Supreme Court Case No.: CVA08-013
May 22, 2009, Argued and Submitted, Hagatna, Guam. December 28, 2009, Filed
Appearing for Plaintiffs-Appellants: Wayson W.S. Wong, Esq., Hagatna, GU.
Appearing for Defendants-Appellees: Curtis C. Van de Veld, Esq., Hagatna, GU.
Plaintiffs-Appellants Stanley and Rosemary Yanfag ("the Yanfags") appeal a Superior Court order denying them a preliminary injunction against a private foreclosure sale of their home. The Yanfags' defense against foreclosure is nearly identical to the one successfully asserted by the Sananaps in Sananap v. Cyfred, Ltd., 2008 Guam 19. However, in this case the Yanfags' mortgage and promissory note were assigned to Defendants-Appellees Peter and Ina Gill ("the Gills") prior to the commencement of any foreclosure proceedings. The Gills assert that they are holders in due course and therefore immune to any defenses the Yanfags may have to enforcement of the promissory note. Based on the record before us, we find no evidence that the promissory note was negotiated to the Gills, which is a necessary step in asserting the rights of a holder in due course. The case is therefore remanded so that the Superior Court may determine whether or not the promissory note was indorsed and delivered at the time of assignment.
I. FACTUAL AND PROCEDURAL BACKGROUND
The Yanfags are residents of the Gill-Baza Subdivision, which has been the subject of at least three appeals to this court. See Abalos v. Cyfred, Ltd., 2006 Guam 7; Sananap v. Cyfred, Ltd. (Sananap I), 2008 Guam 10; Sananap v. Cyfred, Ltd. (Sananap II), 2009 Guam 13. Their situation is nearly identical to the Sananaps, who were plaintiffs in Sananap I and Sananap II. In fact, the Yanfags and their co-plaintiffs, the Alpets, may also be parties to Sananap I and Sananap II (Superior Court Case No. CV1448-02). See Sananap II, CVA07-006, Appellants' Excerpts of Record ("ER"), tab 7, Ex 1, at 5 n.4 (Dec. & Order, May 5, 2006). The reason for this separate lawsuit appears to be that the lower court in CV1448-02 determined that the Yanfags' and Alpets' promissory notes and mortgages had been assigned to parties outside of the case. Sananap II, CVA07-006, Appellants' Corrected ER, tab 17, at 6, 8-9 (Finds. Fact & Concl. L., Jan 15, 2007). Those assignees, Peter and Ina Gill, are defendants in the present case, which puts the issue of assignment squarely before this court.
The factual background of the Gill-Baza Subdivision dispute can be summarized as follows. Defendant-Appellee Cyfred, Ltd. ("Cyfred") sold plots in the Gill-Baza Subdivision but failed to install sewer lines. Sananap II, 2009 Guam 13 P 2; Abalos, 2006 Guam 7 PP 1-2. Various owners sued, some asking for rescission of their contracts, others for damages. Sananap II, 2009 Guam 13 P 2-3. One of the plaintiffs originally awarded a share of damages for failing to install the sewer lines was Plaintiff-Appellant Stanley Yanfag. See Sananap II, CVA07-006, Appellants' ER, tab 10, at 27 (Finds. Fact & Concl. L., Aug. 1, 2006). The Sananap II opinion expanded the eligibility for damages or rescission to every resident of the Gill-Baza Subdivision who was not in material breach within one year of purchasing their property. Sananap II. 2009 Guam 13 P 51, 79.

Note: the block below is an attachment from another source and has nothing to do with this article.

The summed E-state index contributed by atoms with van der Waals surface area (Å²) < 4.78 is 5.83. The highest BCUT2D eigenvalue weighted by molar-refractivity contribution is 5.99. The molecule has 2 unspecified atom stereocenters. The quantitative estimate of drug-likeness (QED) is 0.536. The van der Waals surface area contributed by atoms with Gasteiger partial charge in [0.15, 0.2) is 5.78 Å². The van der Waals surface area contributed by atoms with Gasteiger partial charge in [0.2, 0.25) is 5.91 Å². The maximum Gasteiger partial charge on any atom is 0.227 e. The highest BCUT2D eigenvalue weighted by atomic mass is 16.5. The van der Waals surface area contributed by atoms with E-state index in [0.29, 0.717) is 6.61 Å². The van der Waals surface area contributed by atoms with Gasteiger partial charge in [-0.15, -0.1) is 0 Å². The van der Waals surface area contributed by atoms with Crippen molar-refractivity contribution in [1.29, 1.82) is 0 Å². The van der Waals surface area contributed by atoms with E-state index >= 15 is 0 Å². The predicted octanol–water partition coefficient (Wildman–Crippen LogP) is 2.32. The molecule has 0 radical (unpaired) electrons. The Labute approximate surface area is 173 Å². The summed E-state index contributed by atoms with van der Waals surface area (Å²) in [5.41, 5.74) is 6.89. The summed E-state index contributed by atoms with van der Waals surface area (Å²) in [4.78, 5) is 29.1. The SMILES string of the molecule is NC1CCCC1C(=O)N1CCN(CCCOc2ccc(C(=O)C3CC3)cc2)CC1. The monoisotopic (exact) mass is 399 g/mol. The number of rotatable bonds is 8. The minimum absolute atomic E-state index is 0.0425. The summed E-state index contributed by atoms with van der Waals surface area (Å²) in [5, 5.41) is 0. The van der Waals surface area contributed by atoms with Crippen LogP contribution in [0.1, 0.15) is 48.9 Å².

According to the Amended Complaint, the Yanfags purchased a lot in the Gill-Baza Subdivision from Cyfred. Appellants' ER at 51 (Amended Compl., Dec. 13, 2006). The Yanfags gave a Mortgage and Promissory Note to Cyfred on November 27, 2000. In 2002, Cyfred assigned the Mortgage and Promissory Note to the Gills, who are the parents of Cyfred officer and shareholder Francis Gill.
In 2008, the Yanfags moved for a preliminary injunction to protect their lot from foreclosure. The motion was denied because the Yanfags failed to show that the Gills were not holders in due course, and because the Yanfags did not demonstrate a likelihood of succeeding on the merits. Soon after, the Gills purchased the Yanfags' lot at a private foreclosure sale. The Yanfags then timely filed a Notice of Appeal.
The Gills initially purchased the lot at a private foreclosure sale held on December 11, 2006, but the sale was held at 8:00 AM, in violation of 7 GCA § 23115 (requiring sales to be conducted between 9:00 AM and 5:00 PM). In CVA1448-02, the Superior Court set aside Cyfred's October 18, 2006 foreclosure sale, in part because it occurred at 8:00 AM. Sananap II, CVA07-006, Appellants' Corrected ER, tab 17, at 19-21 (Finds. Fact & Concl. L., Jan 15, 2007). The Superior Court has not yet taken any action on the December 11, 2006 foreclosure sale, but the parties apparently believe it is invalid as evidenced by the attempt to hold another foreclosure sale in 2008.
This court has jurisdiction to hear interlocutory appeals pursuant to 7 GCA § 3108(b) (2005) if "provided by law." HongKong & Shanghai Banking Corp. v. Kallingal, 2005 Guam 13 P 16; Guam Imaging Consultants, Inc. v. Guam Mem'l Hosp. Auth., 2004 Guam 15 P 14. Appeals from a decision granting or denying a preliminary injunction are allowed under 7 GCA § 25102(f) (2005).
III. STANDARD OF REVIEW